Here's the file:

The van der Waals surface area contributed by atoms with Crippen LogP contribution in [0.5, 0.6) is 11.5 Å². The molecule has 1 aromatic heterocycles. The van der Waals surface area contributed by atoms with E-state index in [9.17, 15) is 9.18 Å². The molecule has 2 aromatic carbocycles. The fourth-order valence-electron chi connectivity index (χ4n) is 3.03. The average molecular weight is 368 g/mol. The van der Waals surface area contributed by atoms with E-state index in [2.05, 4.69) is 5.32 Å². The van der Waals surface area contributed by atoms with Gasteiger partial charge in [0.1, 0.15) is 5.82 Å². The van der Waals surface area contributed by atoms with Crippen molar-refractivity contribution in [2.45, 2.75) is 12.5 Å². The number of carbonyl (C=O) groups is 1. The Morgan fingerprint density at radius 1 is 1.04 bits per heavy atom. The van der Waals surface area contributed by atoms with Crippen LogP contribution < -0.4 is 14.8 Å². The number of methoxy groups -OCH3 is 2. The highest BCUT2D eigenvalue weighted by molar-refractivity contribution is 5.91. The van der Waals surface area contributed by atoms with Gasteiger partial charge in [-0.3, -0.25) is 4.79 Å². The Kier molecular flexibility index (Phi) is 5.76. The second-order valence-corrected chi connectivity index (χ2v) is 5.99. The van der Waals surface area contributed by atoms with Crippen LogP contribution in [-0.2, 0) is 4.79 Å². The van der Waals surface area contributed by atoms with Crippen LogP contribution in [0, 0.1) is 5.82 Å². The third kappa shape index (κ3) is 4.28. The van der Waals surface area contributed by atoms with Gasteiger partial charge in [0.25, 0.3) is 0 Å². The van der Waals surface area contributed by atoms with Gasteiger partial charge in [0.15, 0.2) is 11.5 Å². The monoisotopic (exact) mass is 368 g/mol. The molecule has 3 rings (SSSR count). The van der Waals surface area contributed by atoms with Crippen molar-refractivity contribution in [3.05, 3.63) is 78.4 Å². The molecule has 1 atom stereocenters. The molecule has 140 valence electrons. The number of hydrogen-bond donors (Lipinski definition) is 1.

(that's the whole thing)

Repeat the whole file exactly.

The van der Waals surface area contributed by atoms with Crippen LogP contribution in [0.5, 0.6) is 11.5 Å². The molecule has 1 aromatic heterocycles. The van der Waals surface area contributed by atoms with E-state index in [9.17, 15) is 9.18 Å². The molecule has 2 aromatic carbocycles. The fourth-order valence-electron chi connectivity index (χ4n) is 3.03. The average molecular weight is 368 g/mol. The van der Waals surface area contributed by atoms with E-state index in [2.05, 4.69) is 5.32 Å². The van der Waals surface area contributed by atoms with Gasteiger partial charge in [0.1, 0.15) is 5.82 Å². The van der Waals surface area contributed by atoms with Crippen molar-refractivity contribution in [2.45, 2.75) is 12.5 Å². The number of carbonyl (C=O) groups is 1. The Morgan fingerprint density at radius 1 is 1.04 bits per heavy atom. The van der Waals surface area contributed by atoms with Crippen LogP contribution < -0.4 is 14.8 Å². The number of methoxy groups -OCH3 is 2. The highest BCUT2D eigenvalue weighted by molar-refractivity contribution is 5.91. The van der Waals surface area contributed by atoms with Gasteiger partial charge in [-0.3, -0.25) is 4.79 Å². The Kier molecular flexibility index (Phi) is 5.76. The second-order valence-corrected chi connectivity index (χ2v) is 5.99. The van der Waals surface area contributed by atoms with Crippen LogP contribution in [-0.2, 0) is 4.79 Å². The van der Waals surface area contributed by atoms with Crippen LogP contribution in [0, 0.1) is 5.82 Å². The third kappa shape index (κ3) is 4.28. The van der Waals surface area contributed by atoms with Gasteiger partial charge in [0.25, 0.3) is 0 Å². The van der Waals surface area contributed by atoms with Gasteiger partial charge in [0.15, 0.2) is 11.5 Å². The monoisotopic (exact) mass is 368 g/mol. The molecule has 3 rings (SSSR count). The van der Waals surface area contributed by atoms with Crippen molar-refractivity contribution in [3.05, 3.63) is 78.4 Å². The molecule has 1 atom stereocenters. The molecule has 140 valence electrons. The number of hydrogen-bond donors (Lipinski definition) is 1.